Jonathan Leach, Director and Head of Employment Law at Watson Ramsbottom looks at an interesting case where an Employment Tribunal second-guessed an employer.
It is no part of the proper role of an Employment Tribunal (ET) to substitute its own view of disputed evidence for that of the employer. In one case (Secretary of State for Justice v Pinkerton), an ET fell into exactly that trap when it second-guessed an employer’s view of CCTV footage and upheld a prison officer’s unfair dismissal claim.
The officer, who was an experienced Band 3 Prison Officer at HM Prison Durham, had been accused of assaulting a prisoner. The prisoner’s account of what happened was in some respects contradicted by CCTV footage of the incident. However, a disciplinary panel found that the officer had used unnecessary force and had not acted in self-defence. She was summarily dismissed.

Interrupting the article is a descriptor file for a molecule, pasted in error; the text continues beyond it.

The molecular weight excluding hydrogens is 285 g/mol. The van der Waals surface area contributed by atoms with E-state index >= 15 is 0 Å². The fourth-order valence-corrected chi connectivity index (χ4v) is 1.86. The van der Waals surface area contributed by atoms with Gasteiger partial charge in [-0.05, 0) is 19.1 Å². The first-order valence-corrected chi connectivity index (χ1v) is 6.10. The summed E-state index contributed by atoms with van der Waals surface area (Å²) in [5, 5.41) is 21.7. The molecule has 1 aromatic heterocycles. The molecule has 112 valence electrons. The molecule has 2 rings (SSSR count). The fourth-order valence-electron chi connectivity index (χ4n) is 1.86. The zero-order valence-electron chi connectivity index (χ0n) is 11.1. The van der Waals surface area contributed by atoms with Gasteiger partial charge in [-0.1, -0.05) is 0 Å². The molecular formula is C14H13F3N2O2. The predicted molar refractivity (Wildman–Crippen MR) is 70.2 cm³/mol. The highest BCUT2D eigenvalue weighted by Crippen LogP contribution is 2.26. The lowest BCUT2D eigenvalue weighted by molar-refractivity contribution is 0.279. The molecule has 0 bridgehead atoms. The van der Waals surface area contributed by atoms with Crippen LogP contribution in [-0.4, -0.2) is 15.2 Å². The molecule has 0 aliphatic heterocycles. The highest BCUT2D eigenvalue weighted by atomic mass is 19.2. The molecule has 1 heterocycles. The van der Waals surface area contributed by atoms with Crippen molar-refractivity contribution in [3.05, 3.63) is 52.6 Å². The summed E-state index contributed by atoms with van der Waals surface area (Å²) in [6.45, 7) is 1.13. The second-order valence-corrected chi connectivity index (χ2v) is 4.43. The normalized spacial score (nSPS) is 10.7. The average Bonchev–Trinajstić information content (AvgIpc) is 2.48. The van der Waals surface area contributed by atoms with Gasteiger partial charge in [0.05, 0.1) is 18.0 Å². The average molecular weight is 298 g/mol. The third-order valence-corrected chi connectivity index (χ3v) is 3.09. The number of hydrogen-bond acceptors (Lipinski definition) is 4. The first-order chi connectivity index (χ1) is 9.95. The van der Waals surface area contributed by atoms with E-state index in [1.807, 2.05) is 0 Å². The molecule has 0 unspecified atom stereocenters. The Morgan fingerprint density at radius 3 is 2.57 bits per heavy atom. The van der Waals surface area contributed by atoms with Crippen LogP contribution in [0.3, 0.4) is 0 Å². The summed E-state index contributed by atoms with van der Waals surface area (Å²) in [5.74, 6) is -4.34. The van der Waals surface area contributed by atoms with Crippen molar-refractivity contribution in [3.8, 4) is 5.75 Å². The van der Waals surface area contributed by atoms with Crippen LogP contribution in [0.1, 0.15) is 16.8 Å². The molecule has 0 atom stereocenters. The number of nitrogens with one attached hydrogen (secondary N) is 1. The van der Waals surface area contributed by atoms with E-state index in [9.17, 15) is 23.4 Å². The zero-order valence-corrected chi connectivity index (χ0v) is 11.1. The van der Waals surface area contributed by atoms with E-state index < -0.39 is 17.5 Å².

In ruling her dismissal unfair, the ET found that the investigation had been flawed in that the prisoner had not been questioned about the inconsistencies between his account and the footage. After viewing the footage, the ET also found that it did not support the conclusions reached by the panel.
In allowing the employer’s appeal against that decision, however, the Employment Appeal Tribunal noted that it was not a case that depended on which of the two accounts of the incident was preferred. The ET had based its decision not on the prisoner’s account but on what could be seen on the footage.
In assessing the finding that the officer had not acted in self-defence, the ET had based its conclusion on its own view of the footage. In failing to ask itself what the employer could reasonably have concluded from the footage, the ET had fallen into the substitution trap.
The officer’s claim was remitted for a fresh hearing before a differently constituted ET.
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